The only thing missing was a reciprocal pat on the back with his friend Viktor Orbán. Otherwise, the sovereignist propaganda photo-op that we saw on Thursday in Budapest had all the rhetorical repertoire, catchphrases and vacuous promises that might be expected from two leaders in an election campaign.
Right after getting off the plane, with a big smile, Matteo Salvini boarded a helicopter to the border between Hungary and Serbia, where the Hungarian prime minister built the first border fence four years ago, 175 km long and 12 feet high, after the Syrian civil war had caused the displacement of hundreds of thousands of refugees. To this day, this barrier is still seen as a disgrace across Europe, but Orbán claims it was this “wall” that stopped the migrant “invasion.”
Then, posing for the cameras as always, Salvini surveyed the border through binoculars with Orbán at his side. “I congratulate you for the manner in which, in a very short time, quickly and decisively, Hungary has secured 600 kilometers of borders. Italy has the exact same position,” commented the Interior Minister with satisfaction at the end of his “inspection.”
Salvini’s trip to Hungary was more than just a visit, it was a bet on a hypothetical future that could arrive soon. It was a meeting of two leaders who are thriving at home but find themselves cornered in Europe. The two don’t have to worry about their internal opponents. The polls have the Lega growing more and more, while just a week ago—according to an announcement by Orbán’s party Fidesz—one million Hungarians joined an anti-migrant program set up by the Hungarian prime minister and inventor of “illiberal democracy.”
The true unknown for both politicians is what will happen on May 26, when the vote for the new European Parliament will take place—and, most importantly, what role the EPP will play in an attempt to build “a Europe further to the right” than today. “We trust that the new Europe, from May 27, will protect its external borders, because the problem is not redistributing migrants, but avoiding that they come in the first place,” the Lega Nord minister said.
Orbán approves of that sentiment, but even though Fidesz has been suspended from the EPP since March, it isn’t considering leaving the group, as Salvini would like. There will be more talks after the elections, according to the Hungarian Prime Minister, whose plans don’t allow for anything more than an alliance with the group that the Lega is putting together with a number of other European nationalist forces. As for the EPP, Orbán’s hope is to try to influence its policies: “We need to find another path through cooperation with Europe’s right wing,” he said, particularly with those political forces who are against immigration.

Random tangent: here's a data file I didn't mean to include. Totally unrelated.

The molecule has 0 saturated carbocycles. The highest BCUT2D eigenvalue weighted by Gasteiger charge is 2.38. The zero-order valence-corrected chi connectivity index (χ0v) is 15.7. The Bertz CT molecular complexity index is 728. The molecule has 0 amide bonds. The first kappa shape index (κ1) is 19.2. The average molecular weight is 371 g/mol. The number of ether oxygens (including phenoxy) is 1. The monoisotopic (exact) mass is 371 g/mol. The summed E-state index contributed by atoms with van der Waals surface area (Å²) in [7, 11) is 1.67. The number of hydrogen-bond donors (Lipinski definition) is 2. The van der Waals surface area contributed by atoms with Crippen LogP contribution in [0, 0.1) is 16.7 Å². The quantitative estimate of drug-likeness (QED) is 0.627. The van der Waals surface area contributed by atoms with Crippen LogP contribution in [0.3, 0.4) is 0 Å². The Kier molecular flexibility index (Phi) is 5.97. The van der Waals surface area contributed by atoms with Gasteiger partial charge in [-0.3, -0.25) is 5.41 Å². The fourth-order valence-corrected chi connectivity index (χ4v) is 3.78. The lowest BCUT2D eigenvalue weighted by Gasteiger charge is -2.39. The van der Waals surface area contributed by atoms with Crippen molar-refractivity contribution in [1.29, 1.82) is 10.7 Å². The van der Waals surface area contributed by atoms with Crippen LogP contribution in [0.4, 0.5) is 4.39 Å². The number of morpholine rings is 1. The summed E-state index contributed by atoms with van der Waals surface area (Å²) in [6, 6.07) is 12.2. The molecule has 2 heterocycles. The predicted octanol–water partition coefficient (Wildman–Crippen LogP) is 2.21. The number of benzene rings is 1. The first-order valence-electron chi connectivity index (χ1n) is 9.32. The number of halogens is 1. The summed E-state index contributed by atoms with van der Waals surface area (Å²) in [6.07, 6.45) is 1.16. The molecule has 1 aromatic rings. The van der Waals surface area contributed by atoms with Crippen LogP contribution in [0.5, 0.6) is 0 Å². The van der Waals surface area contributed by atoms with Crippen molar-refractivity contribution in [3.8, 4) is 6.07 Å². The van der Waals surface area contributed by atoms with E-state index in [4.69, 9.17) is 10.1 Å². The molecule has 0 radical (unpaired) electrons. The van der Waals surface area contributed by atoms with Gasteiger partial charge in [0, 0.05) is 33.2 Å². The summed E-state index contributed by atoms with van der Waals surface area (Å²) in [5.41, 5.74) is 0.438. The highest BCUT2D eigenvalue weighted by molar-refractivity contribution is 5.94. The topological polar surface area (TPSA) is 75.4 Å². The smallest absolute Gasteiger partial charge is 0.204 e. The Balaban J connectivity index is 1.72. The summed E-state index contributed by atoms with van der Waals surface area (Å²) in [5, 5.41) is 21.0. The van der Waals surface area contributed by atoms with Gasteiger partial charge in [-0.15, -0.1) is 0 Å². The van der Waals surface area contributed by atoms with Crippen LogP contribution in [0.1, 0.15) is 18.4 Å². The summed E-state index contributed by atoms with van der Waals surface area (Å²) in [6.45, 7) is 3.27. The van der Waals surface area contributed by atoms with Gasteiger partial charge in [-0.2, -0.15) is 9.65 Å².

It was all a bit like a Budapest remake of the same scenes we saw last year in Milan, on Aug. 28, when Orbán came to Italy to meet Salvini and left without giving the leader of the Lega Nord much of anything. In short, fighting together for the same goals is fine, as long as the two continue on their separate paths. Meanwhile, proposals are ostensibly being brought back which had already been shelved long ago, like opening migrant identification centers outside the borders of the EU or threatening to review the trade agreements with non-EU countries which don’t facilitate the repatriation of their citizens.
The comments coming from the rest of Europe highlighted the isolation of the two nationalist leaders. Annegret Kramp-Karrenbaur, the leader of the German CDU, warned Orbán in no uncertain terms: “If Orbán chooses to move further away from the EPP, there is no way back to the EPP for him and Fidesz.” She also poured cold water on Orbán’s hopes to change the EPP’s policies: “Since the suspension in March, Orbán and Fidesz no longer have any influence on EPP policy.” Even Jean Claude Juncker was unusually harsh: “those who promote foolish nationalism will pay the price for it,” said the President of the European Commission in an interview on Sunday about the upcoming elections.
The Budapest meeting was also an opportunity for a new confrontation within the Italian yellow-green majority. None other than Luigi Di Maio himself went on the offensive: “It makes no sense to come here in Italy, like the Lega does, and say ‘we’ll fight austerity,’ and then ally yourself with political forces such as Orbán’s, who was calling Juncker and demanding more austerity for Italy when we were actually fighting it.”
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